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TDC5 Skidder hard starting


Old iron
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Hi guys looking for some advice, I have replaced the injectors, had injector pump rebuilt,new glow plugs, cleaned out fuel system, changed filters and slightly adjusted timing on the injector pump which did help starting somewhat, with the colder temperatures it seems like I really have turn it over a lot before she starts and runs. I usually hit the glow plugs till the dash indicator is glowing nicely and I will have to crank for almost a full minute before it starts and runs well, I keep the glow plugs on till she evens out.The battery is new as well, its a group 31, 1100 CCA. I have read that these engines were decent starters in cold weather, when it gets below freezing I plug in the block heater for an hour or so before I try starting as well. Once running it hardly smokes and seems to work well. Any ideas would be appreciated. Thanks Gerald

 

 

 

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I've had the block heaters on both my -14 & -14A for two days at zero deg. fahrenheit (and below). Neither one will start, I believe because the oil is too thick.  Tomorrow I'll put a 40,000 BTU heater under the pan of one of them for half a day and then try & start it.

Vic

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On 12/29/2021 at 2:14 PM, thebunns said:

I've had the block heaters on both my -14 & -14A for two days at zero deg. fahrenheit (and below). Neither one will start, I believe because the oil is too thick.  Tomorrow I'll put a 40,000 BTU heater under the pan of one of them for half a day and then try & start it.

Vic

It worked!  I did add a heat rod in the dip stick hole along with the propane heater.  After all that I cranked on the motor for about 20 minutes before it continued to run.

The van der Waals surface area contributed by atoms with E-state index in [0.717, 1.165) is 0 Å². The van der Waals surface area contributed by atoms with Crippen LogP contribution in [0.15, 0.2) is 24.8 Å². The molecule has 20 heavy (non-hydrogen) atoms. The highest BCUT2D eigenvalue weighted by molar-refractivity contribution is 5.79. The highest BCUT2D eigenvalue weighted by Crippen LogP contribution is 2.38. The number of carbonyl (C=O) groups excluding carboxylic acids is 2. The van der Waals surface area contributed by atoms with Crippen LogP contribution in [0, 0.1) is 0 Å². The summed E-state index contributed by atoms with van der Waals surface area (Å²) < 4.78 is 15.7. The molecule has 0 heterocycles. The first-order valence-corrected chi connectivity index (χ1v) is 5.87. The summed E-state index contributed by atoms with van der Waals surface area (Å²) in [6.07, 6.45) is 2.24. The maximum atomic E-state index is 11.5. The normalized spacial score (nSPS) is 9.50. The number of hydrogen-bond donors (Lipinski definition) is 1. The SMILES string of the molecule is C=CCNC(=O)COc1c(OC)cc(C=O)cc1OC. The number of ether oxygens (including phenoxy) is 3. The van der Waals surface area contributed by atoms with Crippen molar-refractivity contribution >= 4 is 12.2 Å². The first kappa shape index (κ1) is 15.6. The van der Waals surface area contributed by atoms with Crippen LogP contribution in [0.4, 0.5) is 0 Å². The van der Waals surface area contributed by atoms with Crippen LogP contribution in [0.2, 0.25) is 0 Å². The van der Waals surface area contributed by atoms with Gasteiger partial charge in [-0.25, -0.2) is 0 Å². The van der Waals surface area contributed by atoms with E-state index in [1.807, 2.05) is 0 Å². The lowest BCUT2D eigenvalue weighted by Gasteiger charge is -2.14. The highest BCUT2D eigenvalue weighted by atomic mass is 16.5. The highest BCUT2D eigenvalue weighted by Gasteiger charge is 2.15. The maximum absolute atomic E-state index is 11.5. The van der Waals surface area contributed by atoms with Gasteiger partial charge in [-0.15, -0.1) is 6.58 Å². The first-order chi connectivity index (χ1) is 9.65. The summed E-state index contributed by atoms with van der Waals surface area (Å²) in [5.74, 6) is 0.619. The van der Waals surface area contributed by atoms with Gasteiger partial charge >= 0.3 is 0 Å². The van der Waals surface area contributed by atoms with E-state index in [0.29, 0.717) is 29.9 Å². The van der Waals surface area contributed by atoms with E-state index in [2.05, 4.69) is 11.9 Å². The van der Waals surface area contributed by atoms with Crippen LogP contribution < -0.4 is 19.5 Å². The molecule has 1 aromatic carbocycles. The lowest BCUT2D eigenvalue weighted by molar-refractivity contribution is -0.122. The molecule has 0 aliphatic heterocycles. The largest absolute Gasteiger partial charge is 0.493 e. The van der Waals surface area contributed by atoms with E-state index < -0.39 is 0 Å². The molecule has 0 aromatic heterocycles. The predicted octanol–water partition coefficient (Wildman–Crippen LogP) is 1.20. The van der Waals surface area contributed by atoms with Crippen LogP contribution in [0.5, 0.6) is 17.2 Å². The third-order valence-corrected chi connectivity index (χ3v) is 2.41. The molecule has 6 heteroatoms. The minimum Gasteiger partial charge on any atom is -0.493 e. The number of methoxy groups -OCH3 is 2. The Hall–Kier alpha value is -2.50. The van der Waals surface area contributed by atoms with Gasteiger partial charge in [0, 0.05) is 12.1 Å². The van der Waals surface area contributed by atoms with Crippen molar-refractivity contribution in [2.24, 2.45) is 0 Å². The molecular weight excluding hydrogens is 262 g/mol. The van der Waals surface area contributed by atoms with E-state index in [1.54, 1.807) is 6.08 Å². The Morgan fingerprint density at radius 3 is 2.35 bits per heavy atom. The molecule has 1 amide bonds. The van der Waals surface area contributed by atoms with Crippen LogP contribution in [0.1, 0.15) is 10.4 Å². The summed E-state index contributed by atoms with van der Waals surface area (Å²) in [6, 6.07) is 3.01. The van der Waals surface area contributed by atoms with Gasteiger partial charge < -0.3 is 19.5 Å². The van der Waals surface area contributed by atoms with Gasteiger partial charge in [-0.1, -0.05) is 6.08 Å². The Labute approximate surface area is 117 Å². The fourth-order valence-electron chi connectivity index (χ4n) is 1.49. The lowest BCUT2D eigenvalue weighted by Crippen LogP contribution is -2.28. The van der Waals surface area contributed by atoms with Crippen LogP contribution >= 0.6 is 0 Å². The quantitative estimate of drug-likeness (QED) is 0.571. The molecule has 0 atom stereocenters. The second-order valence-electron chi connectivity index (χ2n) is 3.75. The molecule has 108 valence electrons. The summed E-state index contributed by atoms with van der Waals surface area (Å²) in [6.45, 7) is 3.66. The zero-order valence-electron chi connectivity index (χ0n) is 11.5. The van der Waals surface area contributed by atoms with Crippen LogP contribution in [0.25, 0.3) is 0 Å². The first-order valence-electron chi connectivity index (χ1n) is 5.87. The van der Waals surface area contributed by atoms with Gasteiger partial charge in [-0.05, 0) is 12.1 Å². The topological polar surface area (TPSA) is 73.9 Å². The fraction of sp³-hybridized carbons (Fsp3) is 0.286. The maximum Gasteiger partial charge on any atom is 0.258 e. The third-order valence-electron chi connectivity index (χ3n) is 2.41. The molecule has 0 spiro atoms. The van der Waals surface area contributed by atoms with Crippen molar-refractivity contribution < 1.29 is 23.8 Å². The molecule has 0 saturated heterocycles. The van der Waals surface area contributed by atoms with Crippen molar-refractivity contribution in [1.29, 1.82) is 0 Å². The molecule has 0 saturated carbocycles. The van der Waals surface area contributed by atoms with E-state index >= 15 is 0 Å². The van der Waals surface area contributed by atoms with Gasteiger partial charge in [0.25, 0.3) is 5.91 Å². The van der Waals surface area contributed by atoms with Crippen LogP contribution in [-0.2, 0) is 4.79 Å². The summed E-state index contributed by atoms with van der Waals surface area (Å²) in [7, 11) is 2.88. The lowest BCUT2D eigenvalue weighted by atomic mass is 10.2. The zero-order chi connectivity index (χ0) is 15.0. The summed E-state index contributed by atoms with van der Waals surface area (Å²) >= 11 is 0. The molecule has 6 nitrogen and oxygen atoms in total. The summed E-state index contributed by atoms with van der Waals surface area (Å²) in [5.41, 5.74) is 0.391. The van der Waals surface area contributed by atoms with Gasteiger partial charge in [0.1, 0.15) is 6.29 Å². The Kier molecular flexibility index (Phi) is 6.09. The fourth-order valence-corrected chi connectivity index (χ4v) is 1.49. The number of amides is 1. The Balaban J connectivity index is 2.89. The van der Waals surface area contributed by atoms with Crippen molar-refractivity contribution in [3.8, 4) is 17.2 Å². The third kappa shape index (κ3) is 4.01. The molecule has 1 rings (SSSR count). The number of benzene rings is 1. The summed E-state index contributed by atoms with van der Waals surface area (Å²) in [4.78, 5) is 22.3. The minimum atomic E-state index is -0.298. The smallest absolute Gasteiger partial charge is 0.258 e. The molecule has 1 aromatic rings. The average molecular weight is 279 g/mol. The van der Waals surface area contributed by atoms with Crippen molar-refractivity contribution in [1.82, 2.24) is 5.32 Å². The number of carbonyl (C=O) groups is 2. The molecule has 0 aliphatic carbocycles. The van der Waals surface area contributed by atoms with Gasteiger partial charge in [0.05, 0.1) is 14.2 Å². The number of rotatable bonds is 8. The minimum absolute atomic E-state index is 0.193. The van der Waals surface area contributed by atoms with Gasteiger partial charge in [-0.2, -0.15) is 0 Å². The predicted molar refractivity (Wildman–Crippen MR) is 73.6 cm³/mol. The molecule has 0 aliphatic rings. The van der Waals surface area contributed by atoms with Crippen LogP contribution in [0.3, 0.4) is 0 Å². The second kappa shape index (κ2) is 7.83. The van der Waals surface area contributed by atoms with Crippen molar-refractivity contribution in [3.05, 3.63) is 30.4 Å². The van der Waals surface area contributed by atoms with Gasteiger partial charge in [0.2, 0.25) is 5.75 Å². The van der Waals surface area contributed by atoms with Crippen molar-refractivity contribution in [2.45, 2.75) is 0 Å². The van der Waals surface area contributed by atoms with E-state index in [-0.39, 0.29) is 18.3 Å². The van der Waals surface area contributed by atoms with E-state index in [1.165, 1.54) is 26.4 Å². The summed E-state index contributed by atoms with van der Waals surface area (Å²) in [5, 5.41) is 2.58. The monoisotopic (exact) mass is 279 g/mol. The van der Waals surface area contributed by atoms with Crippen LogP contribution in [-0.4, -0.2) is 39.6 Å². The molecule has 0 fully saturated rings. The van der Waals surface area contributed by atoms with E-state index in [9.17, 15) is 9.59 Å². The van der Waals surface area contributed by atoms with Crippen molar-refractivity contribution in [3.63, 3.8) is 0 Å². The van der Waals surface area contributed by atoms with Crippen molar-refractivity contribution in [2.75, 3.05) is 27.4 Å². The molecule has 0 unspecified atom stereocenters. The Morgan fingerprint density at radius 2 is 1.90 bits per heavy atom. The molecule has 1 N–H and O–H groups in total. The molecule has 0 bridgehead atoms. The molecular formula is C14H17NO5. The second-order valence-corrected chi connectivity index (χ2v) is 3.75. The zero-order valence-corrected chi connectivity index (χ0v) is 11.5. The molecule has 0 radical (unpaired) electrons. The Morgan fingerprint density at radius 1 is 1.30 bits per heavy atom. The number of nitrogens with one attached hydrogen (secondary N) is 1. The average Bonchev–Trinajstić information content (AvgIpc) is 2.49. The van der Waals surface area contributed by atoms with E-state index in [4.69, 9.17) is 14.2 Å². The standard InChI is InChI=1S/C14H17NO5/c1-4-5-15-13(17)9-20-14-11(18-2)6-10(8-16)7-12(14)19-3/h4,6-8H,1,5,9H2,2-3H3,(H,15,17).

Vic

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I don’t know what engine it has in it. It would probably be worth posting about the engine in the Technical IH talk. If it’s very old and you can get it started at all in the weather most of us are experiencing right now, then that’s a success. 

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I have a sixty year old 301D in a 150B loader. I run 15-40 Rotela and I hold my glow plugs on for 60 full seconds in freezing weather 90 seconds in single digits. It starts in a few seconds after I start cranking then I release glow plugs.

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On 1/1/2022 at 9:41 PM, Dirt_Floor_Poor said:

I don’t know what engine it has in it. It would probably be worth posting about the engine in the Technical IH talk. If it’s very old and you can get it started at all in the weather most of us are experiencing right now, then that’s a success. 

It is a BD154T

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I put two 1100 batteries and throw the charger on them in cold weather these diesels have to spin fast to start  might be a sluggish starter.

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It is a 1965ish, it doesn't use hardly any oil, might have to add a liter in between oil changes, no hour meter so unsure on hours, doesn't smoke either, was thinking about refreshing the starter, was just hoping there was maybe some tuning tips I should be doing. Any time the temp gets below freezing it becomes a bear to start. Keep any ideas coming. Thanks Gerald

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I saw in the beginning you put in new glow plugs...are you sure they are working. The wires going to mine get quite hot when engaged so I would think you could check that easy enough

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On 1/1/2022 at 6:41 PM, Dirt_Floor_Poor said:

I don’t know what engine it has in it. It would probably be worth posting about the engine in the Technical IH talk. If it’s very old and you can get it started at all in the weather most of us are experiencing right now, then that’s a success. 

I agree!  Just for laughs, I tried starting my little 2 cylinder Chinese Rhino at 0 deg. (18 deg. C).  One quick shot of engine starter (ether) & it started immediately.

Vic